Research into Bonding Launching Next Month

The continued decline of the coal industry has drawn our attention increasingly to the flawed practice of bonding in our region. Bonding is the process by which coal companies provide financial assurance that they will reclaim the lands they have damaged by mining. Because of weak and inconsistent laws and regulations surrounding this practice, the public is at risk for having to pick up the tab for the immense destruction of mountaintop removal, while the coal industry keeps the profits.

The Alliance for Appalachia has initiated new research into the troubled state of coal industry bonding in our region. Our results and recommendations for policy changes will be released in April 2016.

Presenting at the Appalachian Studies Association Conference

Last weekend our Economic Transition Team presented on their work at the Appalachian Studies Conference in Shepherdstown, WV.

The roundtable discussion, titled “The Power+ Plan and Citizen’s Movement for Just Transition in Appalachia and Beyond,” reflected on the remarkably successful mobilization for just transition policy in Appalachia in the past year, including dozens of county governments across Central Appalachia passing resolutions in support of the POWER+ Plan.  The roundtable will lead to an article for the Journal of Appalachian Studies; panelists will be gathering the ideas from the session to inform the article and our work in the region.

Updates from the Movement: 

STAY Project Updates: 
The STAY Project (Stay Together Appalachian Youth) is celebrating the creation of a new full-time staff position in the region. This decision to move from part-time to full-time will expand STAY’s capacity to coordinate trainings, leadership development opportunities, and resources to build community for Appalachia’s amazing youth.  Just in time to support a busy year of programming – including the STAY Summer Institute:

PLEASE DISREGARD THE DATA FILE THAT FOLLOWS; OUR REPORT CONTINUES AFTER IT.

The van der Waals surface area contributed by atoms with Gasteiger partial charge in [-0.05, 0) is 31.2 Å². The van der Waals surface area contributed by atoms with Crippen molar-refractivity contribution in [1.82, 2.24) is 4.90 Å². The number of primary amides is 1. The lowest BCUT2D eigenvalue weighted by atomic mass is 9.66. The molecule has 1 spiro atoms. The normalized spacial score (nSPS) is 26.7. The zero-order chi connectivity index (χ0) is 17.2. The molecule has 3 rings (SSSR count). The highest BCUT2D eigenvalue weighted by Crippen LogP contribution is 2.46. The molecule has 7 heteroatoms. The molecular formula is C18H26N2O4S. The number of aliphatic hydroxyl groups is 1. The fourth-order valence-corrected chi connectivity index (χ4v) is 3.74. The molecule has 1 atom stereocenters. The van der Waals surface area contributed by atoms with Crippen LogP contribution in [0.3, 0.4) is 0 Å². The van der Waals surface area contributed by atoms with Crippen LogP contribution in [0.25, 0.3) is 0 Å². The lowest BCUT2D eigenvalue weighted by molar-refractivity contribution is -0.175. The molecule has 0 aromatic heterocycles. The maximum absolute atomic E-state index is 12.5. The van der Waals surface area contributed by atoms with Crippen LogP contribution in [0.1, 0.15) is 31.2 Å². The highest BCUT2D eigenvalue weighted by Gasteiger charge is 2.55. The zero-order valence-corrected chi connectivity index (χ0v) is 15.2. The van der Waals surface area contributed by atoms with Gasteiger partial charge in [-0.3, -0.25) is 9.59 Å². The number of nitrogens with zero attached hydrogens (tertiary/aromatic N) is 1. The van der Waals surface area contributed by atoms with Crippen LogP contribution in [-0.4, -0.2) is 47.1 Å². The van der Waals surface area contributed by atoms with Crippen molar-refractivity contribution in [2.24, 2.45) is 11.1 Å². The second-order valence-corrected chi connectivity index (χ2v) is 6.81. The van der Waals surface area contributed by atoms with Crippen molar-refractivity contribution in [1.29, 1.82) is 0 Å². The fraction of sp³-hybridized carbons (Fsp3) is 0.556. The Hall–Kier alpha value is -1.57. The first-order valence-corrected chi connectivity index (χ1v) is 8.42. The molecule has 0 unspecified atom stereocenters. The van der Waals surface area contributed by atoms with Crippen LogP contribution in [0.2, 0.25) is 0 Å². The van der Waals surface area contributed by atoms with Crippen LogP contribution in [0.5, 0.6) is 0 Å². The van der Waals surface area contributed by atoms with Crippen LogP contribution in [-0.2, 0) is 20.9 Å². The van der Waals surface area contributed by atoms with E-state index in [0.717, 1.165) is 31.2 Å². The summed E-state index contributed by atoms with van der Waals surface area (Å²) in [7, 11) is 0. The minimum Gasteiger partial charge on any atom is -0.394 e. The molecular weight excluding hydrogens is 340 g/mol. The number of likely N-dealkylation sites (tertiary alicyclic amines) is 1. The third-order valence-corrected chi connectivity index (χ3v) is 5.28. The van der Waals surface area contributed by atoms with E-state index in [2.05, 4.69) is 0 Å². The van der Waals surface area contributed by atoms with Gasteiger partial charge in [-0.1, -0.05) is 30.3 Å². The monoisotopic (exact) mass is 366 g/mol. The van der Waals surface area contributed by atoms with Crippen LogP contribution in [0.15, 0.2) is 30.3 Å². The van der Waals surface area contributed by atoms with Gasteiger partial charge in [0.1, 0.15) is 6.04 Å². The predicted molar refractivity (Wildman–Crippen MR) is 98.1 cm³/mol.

KFTC Offers Kentuckians “A Seat at the Table” to Empower Kentucky
Kentuckians will have the opportunity this spring to help shape a new Empower Kentucky Plan to map out an energy future for Kentucky that grows jobs, benefits health and addresses racial and economic inequality while doing our part to reduce the risks of climate change.

The Empower Kentucky Plan will be informed by diverse public input, including ideas generated at a series of “A Seat at the Table” community conversations hosted by Kentuckians For The Commonwealth in April and May.

Learn more here. 

POWER Initiative Announces $65.8 Million in Funding for Appalachian Economy
During the funds initial year in 2016, $6 Million was distributed through the fund, including to Alliance for Appalachia members and partners

This year, there are new opportunities for community groups, local governments and non-profits to gain funds to invest in our new economy, learn more about the initiative here.

Winner of Goldman Prize Assassinated

We’re heartbroken to hear of the murder of Honduras Indigenous leader for the environment, Berta Caceres, and the stories of continued violence and murder of another activist in her community. 

Caceres won the prize for her work against a series of four hydroelectric dams that would destroy a sacred river and cut off food and medicine access to local communities.  Mountain leaders Maria Gunnoe and the late Judy Bonds also received this prestigious prize for their work against mountaintop removal coal mining.